Reminiscent of Margaret Atwood’s Alias Grace, the bloody lore of Lizzie Borden, and the rebellious spirit of Nat Turner, The Confessions of Frannie Langton gives crime story buffs a rare glimpse into the heart and mind of an unconventional heroine. Known as “Dusky Fran” by some and “Ebony Fran” by others, Frannie Langton finds herself at the center of a controversy when she is convicted with the murder of her employers. Despite being named the main suspect in a gruesome double murder, Frannie can’t remember the events that led to her employer’s violent deaths nor how her clothes managed to get drenched in their blood. A gripping gothic mystery that transports readers from one side of the Atlantic to the other, Sara Collin’s searing debut is an unforgettable tale of survival, desire, and freedom. Set to be published this May, The Confessions of Frannie Langton would be a befitting project for Amma Asante, Damian Jones, and Misan Sagay who reminded viewers why Black period dramas matter with their 2013 feature Belle.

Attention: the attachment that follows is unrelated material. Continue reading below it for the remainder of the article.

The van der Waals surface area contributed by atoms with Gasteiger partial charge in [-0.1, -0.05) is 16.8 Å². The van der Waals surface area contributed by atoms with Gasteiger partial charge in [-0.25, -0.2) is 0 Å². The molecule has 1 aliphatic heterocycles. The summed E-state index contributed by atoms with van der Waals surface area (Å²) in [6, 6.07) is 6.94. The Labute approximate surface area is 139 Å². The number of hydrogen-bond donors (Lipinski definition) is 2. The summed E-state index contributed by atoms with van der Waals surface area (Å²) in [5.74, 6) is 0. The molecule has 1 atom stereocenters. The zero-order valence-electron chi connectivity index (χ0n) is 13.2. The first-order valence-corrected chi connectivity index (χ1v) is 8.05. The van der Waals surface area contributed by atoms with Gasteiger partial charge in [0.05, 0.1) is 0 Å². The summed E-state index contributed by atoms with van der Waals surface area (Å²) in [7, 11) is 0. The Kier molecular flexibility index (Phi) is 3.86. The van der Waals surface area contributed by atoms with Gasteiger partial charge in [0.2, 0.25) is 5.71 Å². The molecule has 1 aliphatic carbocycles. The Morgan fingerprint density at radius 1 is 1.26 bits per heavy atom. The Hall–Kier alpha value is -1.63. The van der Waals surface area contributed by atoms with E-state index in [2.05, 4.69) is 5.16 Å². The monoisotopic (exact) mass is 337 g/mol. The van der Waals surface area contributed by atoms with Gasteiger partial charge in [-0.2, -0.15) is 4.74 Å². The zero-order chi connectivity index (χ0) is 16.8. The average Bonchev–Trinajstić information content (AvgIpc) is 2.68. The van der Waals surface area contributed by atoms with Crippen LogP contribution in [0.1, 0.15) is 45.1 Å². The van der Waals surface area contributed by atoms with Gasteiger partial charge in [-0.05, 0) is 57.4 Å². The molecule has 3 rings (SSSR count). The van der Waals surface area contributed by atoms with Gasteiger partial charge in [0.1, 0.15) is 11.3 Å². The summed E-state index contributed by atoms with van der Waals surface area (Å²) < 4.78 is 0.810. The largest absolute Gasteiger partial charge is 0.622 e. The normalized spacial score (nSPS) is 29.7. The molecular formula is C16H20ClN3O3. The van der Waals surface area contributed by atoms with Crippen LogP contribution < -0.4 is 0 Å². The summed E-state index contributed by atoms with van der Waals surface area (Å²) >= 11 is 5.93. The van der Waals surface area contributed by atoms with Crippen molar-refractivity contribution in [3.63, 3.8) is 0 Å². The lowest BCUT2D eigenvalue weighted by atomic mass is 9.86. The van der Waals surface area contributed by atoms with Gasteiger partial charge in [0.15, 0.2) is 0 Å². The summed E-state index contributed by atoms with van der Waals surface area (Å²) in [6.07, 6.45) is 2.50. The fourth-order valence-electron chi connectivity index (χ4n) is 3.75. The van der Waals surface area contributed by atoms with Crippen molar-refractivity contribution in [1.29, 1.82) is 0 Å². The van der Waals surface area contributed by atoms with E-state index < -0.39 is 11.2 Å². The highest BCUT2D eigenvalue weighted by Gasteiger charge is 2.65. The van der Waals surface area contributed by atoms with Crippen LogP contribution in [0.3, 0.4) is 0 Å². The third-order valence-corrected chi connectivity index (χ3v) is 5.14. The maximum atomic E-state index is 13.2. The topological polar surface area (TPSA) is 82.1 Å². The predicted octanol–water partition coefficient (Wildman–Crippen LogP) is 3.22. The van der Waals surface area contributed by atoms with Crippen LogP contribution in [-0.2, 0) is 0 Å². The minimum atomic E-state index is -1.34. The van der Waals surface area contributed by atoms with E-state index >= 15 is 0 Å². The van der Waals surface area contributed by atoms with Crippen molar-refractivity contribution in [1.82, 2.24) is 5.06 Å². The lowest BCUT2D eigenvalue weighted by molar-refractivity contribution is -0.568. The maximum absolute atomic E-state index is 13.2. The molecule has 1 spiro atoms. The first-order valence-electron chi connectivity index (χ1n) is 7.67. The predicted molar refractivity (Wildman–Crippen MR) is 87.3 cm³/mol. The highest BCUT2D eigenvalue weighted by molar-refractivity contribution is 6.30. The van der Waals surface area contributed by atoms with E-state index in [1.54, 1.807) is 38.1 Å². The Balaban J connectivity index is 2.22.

3) Those Bones Are Not My Child by Toni Cade Bambara  

First published in 1999, Toni Cade Bambara’s Those Bones are Not My Child is a heart-wrenching story about motherhood, justice, and loss. What Toni Morrison described as Bambara’s “magnum opus,” the novel begins when a young boy goes missing and his grief-stricken mother desperately tries to find him. Inspired by the horrific Atlanta Child Murders—which were initially linked to the infamous Wayne Williams–Those Bones are Not My Child documents the anxiety, horror, and fears of a community rocked by the violence of a depraved criminal. A compelling depiction of a mother’s resilience and her limbless love for her son, Bambara’s posthumous novel would be an inarguable award-winner in the hands of the legendary Angela Bassett.

4) What It Means When A Man Falls From the Sky by Lesley Nneka Arimah